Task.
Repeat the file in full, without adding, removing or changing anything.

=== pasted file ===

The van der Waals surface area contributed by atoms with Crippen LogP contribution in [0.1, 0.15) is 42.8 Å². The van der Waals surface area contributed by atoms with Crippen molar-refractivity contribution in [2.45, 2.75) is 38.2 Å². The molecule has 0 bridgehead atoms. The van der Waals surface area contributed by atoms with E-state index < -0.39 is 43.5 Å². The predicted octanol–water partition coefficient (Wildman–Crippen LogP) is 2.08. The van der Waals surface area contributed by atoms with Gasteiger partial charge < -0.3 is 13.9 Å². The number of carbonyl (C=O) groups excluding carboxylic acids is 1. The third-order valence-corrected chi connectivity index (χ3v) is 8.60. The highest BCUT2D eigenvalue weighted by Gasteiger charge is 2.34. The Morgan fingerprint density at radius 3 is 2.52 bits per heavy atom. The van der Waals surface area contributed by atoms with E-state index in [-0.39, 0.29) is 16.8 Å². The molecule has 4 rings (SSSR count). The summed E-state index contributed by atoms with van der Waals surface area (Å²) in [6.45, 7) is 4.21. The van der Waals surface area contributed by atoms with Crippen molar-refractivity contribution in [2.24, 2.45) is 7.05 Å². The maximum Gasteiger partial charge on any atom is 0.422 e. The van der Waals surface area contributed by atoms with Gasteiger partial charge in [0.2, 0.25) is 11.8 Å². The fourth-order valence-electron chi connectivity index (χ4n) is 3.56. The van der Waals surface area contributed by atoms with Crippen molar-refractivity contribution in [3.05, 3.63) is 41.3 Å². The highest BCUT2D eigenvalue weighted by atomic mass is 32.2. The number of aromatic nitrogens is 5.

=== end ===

The van der Waals surface area contributed by atoms with Crippen LogP contribution in [0.1, 0.15) is 42.8 Å². The van der Waals surface area contributed by atoms with Crippen molar-refractivity contribution in [2.45, 2.75) is 38.2 Å². The molecule has 0 bridgehead atoms. The van der Waals surface area contributed by atoms with E-state index < -0.39 is 43.5 Å². The predicted octanol–water partition coefficient (Wildman–Crippen LogP) is 2.08. The van der Waals surface area contributed by atoms with Gasteiger partial charge < -0.3 is 13.9 Å². The number of carbonyl (C=O) groups excluding carboxylic acids is 1. The third-order valence-corrected chi connectivity index (χ3v) is 8.60. The highest BCUT2D eigenvalue weighted by Gasteiger charge is 2.34. The Morgan fingerprint density at radius 3 is 2.52 bits per heavy atom. The van der Waals surface area contributed by atoms with E-state index in [-0.39, 0.29) is 16.8 Å². The molecule has 4 rings (SSSR count). The summed E-state index contributed by atoms with van der Waals surface area (Å²) in [6.45, 7) is 4.21. The van der Waals surface area contributed by atoms with Crippen molar-refractivity contribution in [2.24, 2.45) is 7.05 Å². The maximum Gasteiger partial charge on any atom is 0.422 e. The van der Waals surface area contributed by atoms with Gasteiger partial charge in [0.2, 0.25) is 11.8 Å². The fourth-order valence-electron chi connectivity index (χ4n) is 3.56. The van der Waals surface area contributed by atoms with Crippen molar-refractivity contribution in [3.05, 3.63) is 41.3 Å². The highest BCUT2D eigenvalue weighted by atomic mass is 32.2. The number of aromatic nitrogens is 5.